What Can Economics Say About Alzheimer&Apos;S Disease?

56 Pages Posted: 31 Aug 2020 Last revised: 4 Aug 2021

See all articles by Amitabh Chandra

Amitabh Chandra

Harvard University - Harvard Kennedy School (HKS); National Bureau of Economic Research (NBER); IZA Institute of Labor Economics

Courtney Coile

Wellesley College; National Bureau of Economic Research (NBER)

Corina Mommaerts

University of Wisconsin - Madison - Department of Economics

Date Written: August 2020

Abstract

Alzheimer’s Disease (AD) affects one in ten people aged 65 or older and is the most expensive disease in the United States. We describe the central economic questions raised by AD. Although there is overlap with the economics of aging and health, the defining feature of the “economics of Alzheimer’s Disease” is an emphasis on choice by cognitively impaired patients that affects health and financial well-being, and situations in which dynamic contracts between patients and caregivers are useful but difficult to enforce. A focus on innovation in AD prevention, treatment, and care is also critical given the enormous social cost of AD and present lack of understanding of its causes, which raises questions of optimal resource allocation and alignment of private and social incentives. The enormous scope for economists to contribute to our understanding of AD-related issues including drug development, efficient care delivery, dynamic contracting, long-term care risk, financial decision-making, and the design of public programs for AD suggests a rich research program for many areas of economics.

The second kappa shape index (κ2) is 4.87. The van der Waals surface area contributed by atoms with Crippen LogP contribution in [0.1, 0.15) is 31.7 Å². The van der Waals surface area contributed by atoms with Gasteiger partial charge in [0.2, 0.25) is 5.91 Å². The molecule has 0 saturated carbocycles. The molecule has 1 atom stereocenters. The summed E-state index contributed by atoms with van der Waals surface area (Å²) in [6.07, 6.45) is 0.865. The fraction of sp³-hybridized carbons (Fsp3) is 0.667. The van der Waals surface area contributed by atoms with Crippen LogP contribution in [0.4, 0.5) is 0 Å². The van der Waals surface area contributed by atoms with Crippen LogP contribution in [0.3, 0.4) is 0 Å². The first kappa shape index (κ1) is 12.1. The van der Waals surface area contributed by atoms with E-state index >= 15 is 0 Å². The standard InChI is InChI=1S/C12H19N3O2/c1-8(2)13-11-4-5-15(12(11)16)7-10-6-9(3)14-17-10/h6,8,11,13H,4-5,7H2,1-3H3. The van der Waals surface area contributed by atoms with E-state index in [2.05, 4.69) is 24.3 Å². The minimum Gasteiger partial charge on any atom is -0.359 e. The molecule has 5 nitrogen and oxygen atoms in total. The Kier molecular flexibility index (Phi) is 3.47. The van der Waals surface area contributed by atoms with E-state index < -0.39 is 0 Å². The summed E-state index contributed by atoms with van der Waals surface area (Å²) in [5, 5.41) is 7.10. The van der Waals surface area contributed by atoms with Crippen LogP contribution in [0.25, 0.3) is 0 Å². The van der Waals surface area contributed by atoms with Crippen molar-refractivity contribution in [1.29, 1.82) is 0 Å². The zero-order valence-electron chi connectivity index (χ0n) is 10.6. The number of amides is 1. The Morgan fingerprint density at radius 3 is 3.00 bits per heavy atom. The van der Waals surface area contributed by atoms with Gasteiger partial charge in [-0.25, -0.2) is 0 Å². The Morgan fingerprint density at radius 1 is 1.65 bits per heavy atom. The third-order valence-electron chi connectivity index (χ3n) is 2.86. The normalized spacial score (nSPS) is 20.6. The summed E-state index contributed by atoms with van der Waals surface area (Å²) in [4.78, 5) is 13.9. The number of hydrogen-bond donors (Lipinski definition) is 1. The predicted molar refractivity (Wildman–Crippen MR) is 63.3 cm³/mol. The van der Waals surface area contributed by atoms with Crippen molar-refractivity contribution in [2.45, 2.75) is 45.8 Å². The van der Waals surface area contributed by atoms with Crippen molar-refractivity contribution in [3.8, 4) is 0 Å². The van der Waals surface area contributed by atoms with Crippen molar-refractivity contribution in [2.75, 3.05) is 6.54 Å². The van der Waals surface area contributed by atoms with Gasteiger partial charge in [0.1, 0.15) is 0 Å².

Suggested Citation

Chandra, Amitabh and Coile, Courtney and Mommaerts, Corina, What Can Economics Say About Alzheimer&Apos;S Disease? (August 2020). NBER Working Paper No. w27760, Available at SSRN: https://ssrn.com/abstract=3683644

Amitabh Chandra (Contact Author)

Harvard University - Harvard Kennedy School (HKS) ( email )

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National Bureau of Economic Research (NBER)

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IZA Institute of Labor Economics

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Courtney Coile

Wellesley College ( email )

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National Bureau of Economic Research (NBER)

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Corina Mommaerts

University of Wisconsin - Madison - Department of Economics ( email )

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Madison, WI 53706-1393
United States

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